The game, he said, has proven in many studies to teach critical thinking and problem-solving — skills that helped the kids improve their grades and make better decisions.

The program was so popular that when former Pittsburgh Steelers Josh Dobbs learned of it, he not only came and played with the members of the club, but he wrote a check to cover end-of-the-year trophies, medals and meals.

Eventually, Shifren replicated the program in other neighborhoods, including Beechview, Brookline, Knoxville and Sheridan.
It ended when COVID forced the libraries to close.

Where some found barriers, though, Shifren saw an opportunity. He moved the game outdoors in Market Square on Tuesdays at lunchtime. Instead of children, who were unable to come downtown in the middle of the day, a new group of players began to form: his fellow officers, people on lunch breaks and tourists.

He remembered one Russian visiting Pittsburgh who remarked on the oddity of the games, saying, “In my country, you never see this — police playing chess with the citizens.”

The games even attracted a few young people who learned how to play chess while in prison, which helped develop trust between the police and former convicts.

While working in the city’s Arlington neighborhood, Shifren started a conversation with a woman reading a book. When she mentioned that reading got her through rehab, the community-minded officer thought a short story discussion group might prove useful.

He was able to convince the University of Pittsburgh, where he was teaching his Osher course, to sponsor the group in both Homewood and the Hill District.

Stories were picked that would be relatable to those attending.

“The stories and conversations were great,” he said. “Often race came up, but not in an antagonistic or touchy way. Talking about stories was a great door-opening to all kinds of conversations.”

Shifren said the way he polices is influenced by the various roles he’s played in his former careers.

“It’s like writing to me, or teaching. You’re switching hats,” he said. “First, you’re a writer, then a reader, then an editor fixing what the reader didn’t get and then writing again. You’re switching hats all the time.”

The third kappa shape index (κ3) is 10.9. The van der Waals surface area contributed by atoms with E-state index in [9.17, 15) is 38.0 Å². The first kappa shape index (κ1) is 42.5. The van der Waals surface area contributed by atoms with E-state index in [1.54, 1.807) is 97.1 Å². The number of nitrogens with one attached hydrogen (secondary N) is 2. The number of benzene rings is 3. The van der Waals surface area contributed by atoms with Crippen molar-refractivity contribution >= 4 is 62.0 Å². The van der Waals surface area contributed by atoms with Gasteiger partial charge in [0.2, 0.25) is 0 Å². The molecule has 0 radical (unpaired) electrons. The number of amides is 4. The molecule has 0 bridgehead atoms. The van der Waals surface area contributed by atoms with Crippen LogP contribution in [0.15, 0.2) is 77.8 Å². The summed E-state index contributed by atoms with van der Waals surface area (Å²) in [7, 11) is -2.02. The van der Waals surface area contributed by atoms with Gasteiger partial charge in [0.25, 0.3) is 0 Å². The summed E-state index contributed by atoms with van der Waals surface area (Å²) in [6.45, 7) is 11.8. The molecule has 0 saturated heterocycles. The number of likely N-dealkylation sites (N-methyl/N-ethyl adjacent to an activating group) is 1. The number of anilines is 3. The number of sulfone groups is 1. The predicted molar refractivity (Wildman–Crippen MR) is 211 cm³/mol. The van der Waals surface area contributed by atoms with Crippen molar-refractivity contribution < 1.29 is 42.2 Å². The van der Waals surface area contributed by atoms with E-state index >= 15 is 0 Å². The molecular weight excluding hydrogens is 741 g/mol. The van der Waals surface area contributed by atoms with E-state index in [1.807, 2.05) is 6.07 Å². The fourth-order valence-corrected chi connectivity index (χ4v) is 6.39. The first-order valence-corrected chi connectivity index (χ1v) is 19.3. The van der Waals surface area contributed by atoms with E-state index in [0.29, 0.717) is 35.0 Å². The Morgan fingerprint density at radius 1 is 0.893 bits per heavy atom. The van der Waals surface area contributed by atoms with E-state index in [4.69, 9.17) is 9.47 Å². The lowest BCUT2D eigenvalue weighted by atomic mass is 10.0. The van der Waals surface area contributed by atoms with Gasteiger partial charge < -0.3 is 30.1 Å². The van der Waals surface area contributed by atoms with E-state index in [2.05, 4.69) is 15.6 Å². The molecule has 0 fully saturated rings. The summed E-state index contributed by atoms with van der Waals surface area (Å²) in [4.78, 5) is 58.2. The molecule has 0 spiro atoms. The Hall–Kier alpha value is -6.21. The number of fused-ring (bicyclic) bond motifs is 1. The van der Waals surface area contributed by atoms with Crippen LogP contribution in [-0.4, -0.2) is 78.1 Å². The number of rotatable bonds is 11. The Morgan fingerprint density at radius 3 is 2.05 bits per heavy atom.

The various programs, Shifren said, have an added benefit in the community.

“If you can develop relationships and trust — trust is a key word — trusting relationships between the police and community, then things roll better for everyone,” he said. “People may not be panicked when police show up in their neighborhood. They can help prevent crime by being willing to talk with people.”

If Shifren’s policing career seems unique, there’s another aspect that has made him even more unique to the force: He’s Jewish.

In 2015, Shifren told the Chronicle that he appreciated his Jewish background.

“From what I understand about Jewish outlook and ideology, Jewish people — especially scholars and rabbis — understand that not everything is necessarily black and white. If you’re a good cop, it’s important to listen to both sides. You can’t prejudge or go in with expectations. You have to be open-minded.”

Shifren is still planning his next step and said that he’s waiting to see if there will be an opportunity to continue with any of the programs he’s developed. He does plan to continue his writing, picking up on at least one project he’s had in the works for some time.

As he looked back, he said, it’s been the multi-volume story he’s been able to write that has proved most beneficial in his life.

“I think this may be the success secret: If you can bring aspects of what you used to do and enjoyed, to what you want to do in the future, that’s a good thing,” he said. PJC

David Rullo can be reached at pittsburghjewishchronicle.org.